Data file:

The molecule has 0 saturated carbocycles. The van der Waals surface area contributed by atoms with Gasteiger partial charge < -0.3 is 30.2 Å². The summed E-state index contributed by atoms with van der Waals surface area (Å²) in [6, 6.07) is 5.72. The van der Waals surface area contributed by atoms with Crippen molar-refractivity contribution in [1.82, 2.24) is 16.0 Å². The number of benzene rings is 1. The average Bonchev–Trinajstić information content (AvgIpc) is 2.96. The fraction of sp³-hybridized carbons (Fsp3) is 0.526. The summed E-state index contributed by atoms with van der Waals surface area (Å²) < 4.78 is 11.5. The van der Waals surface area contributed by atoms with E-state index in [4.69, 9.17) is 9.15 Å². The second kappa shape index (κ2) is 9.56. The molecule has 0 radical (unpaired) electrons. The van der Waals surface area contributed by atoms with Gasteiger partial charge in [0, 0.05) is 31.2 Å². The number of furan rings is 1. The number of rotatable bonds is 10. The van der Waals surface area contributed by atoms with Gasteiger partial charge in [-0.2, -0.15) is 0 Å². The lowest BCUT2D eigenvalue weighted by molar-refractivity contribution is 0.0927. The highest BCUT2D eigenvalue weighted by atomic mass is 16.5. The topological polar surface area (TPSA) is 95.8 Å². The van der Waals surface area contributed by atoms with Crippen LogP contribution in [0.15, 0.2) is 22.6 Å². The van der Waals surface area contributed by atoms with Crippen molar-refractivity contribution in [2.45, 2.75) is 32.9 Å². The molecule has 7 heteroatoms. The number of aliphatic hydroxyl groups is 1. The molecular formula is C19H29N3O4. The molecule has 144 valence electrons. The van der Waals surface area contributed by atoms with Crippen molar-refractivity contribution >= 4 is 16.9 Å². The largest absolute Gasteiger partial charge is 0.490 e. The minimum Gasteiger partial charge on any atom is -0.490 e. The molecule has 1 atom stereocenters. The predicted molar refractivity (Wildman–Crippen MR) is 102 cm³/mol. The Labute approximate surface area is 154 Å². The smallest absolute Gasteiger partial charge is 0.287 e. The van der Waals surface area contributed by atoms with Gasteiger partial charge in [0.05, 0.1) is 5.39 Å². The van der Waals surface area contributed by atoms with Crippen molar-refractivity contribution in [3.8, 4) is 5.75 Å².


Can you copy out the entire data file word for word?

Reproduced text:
The molecule has 0 saturated carbocycles. The van der Waals surface area contributed by atoms with Gasteiger partial charge < -0.3 is 30.2 Å². The summed E-state index contributed by atoms with van der Waals surface area (Å²) in [6, 6.07) is 5.72. The van der Waals surface area contributed by atoms with Crippen molar-refractivity contribution in [1.82, 2.24) is 16.0 Å². The number of benzene rings is 1. The average Bonchev–Trinajstić information content (AvgIpc) is 2.96. The fraction of sp³-hybridized carbons (Fsp3) is 0.526. The summed E-state index contributed by atoms with van der Waals surface area (Å²) < 4.78 is 11.5. The van der Waals surface area contributed by atoms with E-state index in [4.69, 9.17) is 9.15 Å². The second kappa shape index (κ2) is 9.56. The molecule has 0 radical (unpaired) electrons. The van der Waals surface area contributed by atoms with Gasteiger partial charge in [0, 0.05) is 31.2 Å². The number of furan rings is 1. The number of rotatable bonds is 10. The van der Waals surface area contributed by atoms with Gasteiger partial charge in [-0.2, -0.15) is 0 Å². The lowest BCUT2D eigenvalue weighted by molar-refractivity contribution is 0.0927. The highest BCUT2D eigenvalue weighted by atomic mass is 16.5. The topological polar surface area (TPSA) is 95.8 Å². The van der Waals surface area contributed by atoms with Crippen LogP contribution in [0.15, 0.2) is 22.6 Å². The van der Waals surface area contributed by atoms with Crippen molar-refractivity contribution in [2.45, 2.75) is 32.9 Å². The molecule has 7 heteroatoms. The number of aliphatic hydroxyl groups is 1. The molecular formula is C19H29N3O4. The molecule has 144 valence electrons. The van der Waals surface area contributed by atoms with Crippen molar-refractivity contribution >= 4 is 16.9 Å². The largest absolute Gasteiger partial charge is 0.490 e. The minimum Gasteiger partial charge on any atom is -0.490 e. The molecule has 1 atom stereocenters. The predicted molar refractivity (Wildman–Crippen MR) is 102 cm³/mol. The Labute approximate surface area is 154 Å². The smallest absolute Gasteiger partial charge is 0.287 e. The van der Waals surface area contributed by atoms with Gasteiger partial charge in [0.05, 0.1) is 5.39 Å². The van der Waals surface area contributed by atoms with Crippen molar-refractivity contribution in [3.8, 4) is 5.75 Å².